Emily Howard serendipitously found Metta Earth when she did an internet search for the phrase “contemplative ecology.” A look at MEI’s website convinced her to pack her bags for Vermont to attend the Wilderness and Ecopsychology Leadership Intensive in the summer of 2015. While there, she connected deeply to the land and animals and has remained connected to Metta Earth, even from her home in Michigan.
Emily holds a Ph.D. in English literature from the University of Michigan. As a scholar, Emily specializes in 18th and 19th century British environmental writing, including everything from nature poetry to novels to agricultural reports to treatises on landscape gardening. Her research focuses on the relationship between nature and the human mind, particularly in how writers convey knowledge about nature to their readers.
While attending graduate school, Emily became interested in labor activism through her union, the Graduate Employees’ Organization. After two years of giving her time and experience to the union, she stepped up to become an officer and spent the next two years directing GEO’s communications. Since then, she has become interested in the world of nonprofit marketing, including blogging, social media, press relations, and online advocacy. In early 2016, she put her communications experience in service of MEI and joined the World Reach team as the blog keeper, and helped launch the MEI blog.
In the Fall of 2015, Emily founded the Environmentalist Group at the Zen Buddhist Temple in Ann Arbor, which focuses on the relationship between spiritual practice, environmentalism, and activism. She organized a two-day Dharma and Direct Action Workshop held at the temple in the Fall of 2016, facilitated by the radical Buddhist activist organization Buddhist Peace Fellowship. She also volunteers as the website coordinator for the Bird Center of Washtenaw County, which specializes in rehabilitating orphaned and injured songbirds.
In the spring of 2016, Emily attended a 10-day Work That Reconnects intensive with Joanna Macy, during which she drew upon her time with Metta Earth and deepened what she learned there. She continues to be inspired by the teachings she learned at Metta Earth, which started her down the path of using her gifts and finding new ones to contribute to the healing of our world. She lives in Ann Arbor, Michigan with her partner and two cats.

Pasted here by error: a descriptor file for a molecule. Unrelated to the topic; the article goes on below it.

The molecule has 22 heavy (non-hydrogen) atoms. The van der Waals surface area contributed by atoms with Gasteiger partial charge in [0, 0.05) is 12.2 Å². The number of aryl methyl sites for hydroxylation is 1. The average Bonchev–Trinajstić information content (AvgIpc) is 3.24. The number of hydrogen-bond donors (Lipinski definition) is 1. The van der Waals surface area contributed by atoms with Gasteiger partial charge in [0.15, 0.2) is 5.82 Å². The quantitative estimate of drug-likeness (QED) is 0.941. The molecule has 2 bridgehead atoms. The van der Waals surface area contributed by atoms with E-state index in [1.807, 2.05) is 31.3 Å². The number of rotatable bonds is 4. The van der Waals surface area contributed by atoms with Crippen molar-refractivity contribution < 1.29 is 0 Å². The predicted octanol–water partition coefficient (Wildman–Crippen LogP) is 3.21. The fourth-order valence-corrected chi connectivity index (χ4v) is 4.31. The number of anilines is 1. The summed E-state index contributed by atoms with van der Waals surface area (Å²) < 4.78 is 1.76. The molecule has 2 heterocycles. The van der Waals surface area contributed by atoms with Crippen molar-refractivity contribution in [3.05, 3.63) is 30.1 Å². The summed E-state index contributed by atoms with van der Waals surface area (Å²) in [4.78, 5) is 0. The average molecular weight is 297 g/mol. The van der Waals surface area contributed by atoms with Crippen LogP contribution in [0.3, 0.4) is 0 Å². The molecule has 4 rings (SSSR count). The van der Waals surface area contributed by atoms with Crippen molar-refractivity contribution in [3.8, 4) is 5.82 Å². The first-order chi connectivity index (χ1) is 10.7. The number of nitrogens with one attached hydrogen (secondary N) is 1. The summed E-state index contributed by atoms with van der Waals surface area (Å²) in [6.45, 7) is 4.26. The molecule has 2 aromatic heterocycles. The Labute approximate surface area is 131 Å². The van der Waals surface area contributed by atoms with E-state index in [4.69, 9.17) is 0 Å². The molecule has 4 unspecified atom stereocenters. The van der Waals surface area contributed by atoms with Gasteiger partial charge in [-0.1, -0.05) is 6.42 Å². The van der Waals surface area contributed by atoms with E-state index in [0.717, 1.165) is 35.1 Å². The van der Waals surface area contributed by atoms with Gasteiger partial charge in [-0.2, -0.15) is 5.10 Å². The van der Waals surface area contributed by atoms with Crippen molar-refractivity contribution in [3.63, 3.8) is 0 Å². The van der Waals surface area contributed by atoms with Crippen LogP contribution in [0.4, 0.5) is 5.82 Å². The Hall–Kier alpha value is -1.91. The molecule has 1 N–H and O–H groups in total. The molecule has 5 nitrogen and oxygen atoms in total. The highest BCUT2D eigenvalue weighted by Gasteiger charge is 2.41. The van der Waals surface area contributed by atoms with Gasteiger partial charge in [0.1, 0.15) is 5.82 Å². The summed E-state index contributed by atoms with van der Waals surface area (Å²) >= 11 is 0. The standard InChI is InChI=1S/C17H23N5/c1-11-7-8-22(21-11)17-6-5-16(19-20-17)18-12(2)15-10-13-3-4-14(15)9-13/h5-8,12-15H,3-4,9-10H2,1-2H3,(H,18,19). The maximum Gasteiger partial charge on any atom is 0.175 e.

Laura’s teaching is a union of traditional yogic philosophy and a modern perspective on practice.
In her work, physically challenging asana kindles the fire of transformation and focuses strong attention into meditation. Storytelling, metaphorical language, and precisely directed options for alignment teach the tale of our becoming more human.
Laura loves teaching others to be discerning practitioners who synthesize information for themselves. In that spirit, she co-created The New School of Yogic Arts, a teacher training school for those who want to learn to teach the practice of yoga as a living system that breathes differently in each body.
Her current work is a melding of all the different truths of moving and living in yoga that I have had the privilege of learning. Her teaching is an approach to practice and is not style focused. Her classes and other offerings prioritize attention to breath and commitment to the inner work necessary for personal evolution. Laura’s greatest commitment is to living the practice of yoga in the world, and to teach others to do the same.
Her 500 hour training with my teacher Sarah Joy Marsh concentrated on yoga therapeutic concepts at the intersection of tradition and science, emphasizing neuroscience, interpersonal neurobiology, adaptive yoga, and yoga psychology. She also hold a 200 hour certification in Hatha Vinyasa, 200-hour and advanced certifications in Forrest Yoga taught by Ana Forrest, and completed a year-long mentorship under the guidance of Dr. Heidi Sormaz. She holds a BFA from The University of the Arts, where she honed my own use of story and song, which, since ancient times, have served as instruments of connection and community. Her teachers have paved my path, and she is forever grateful to them and to the teachers of the teachers.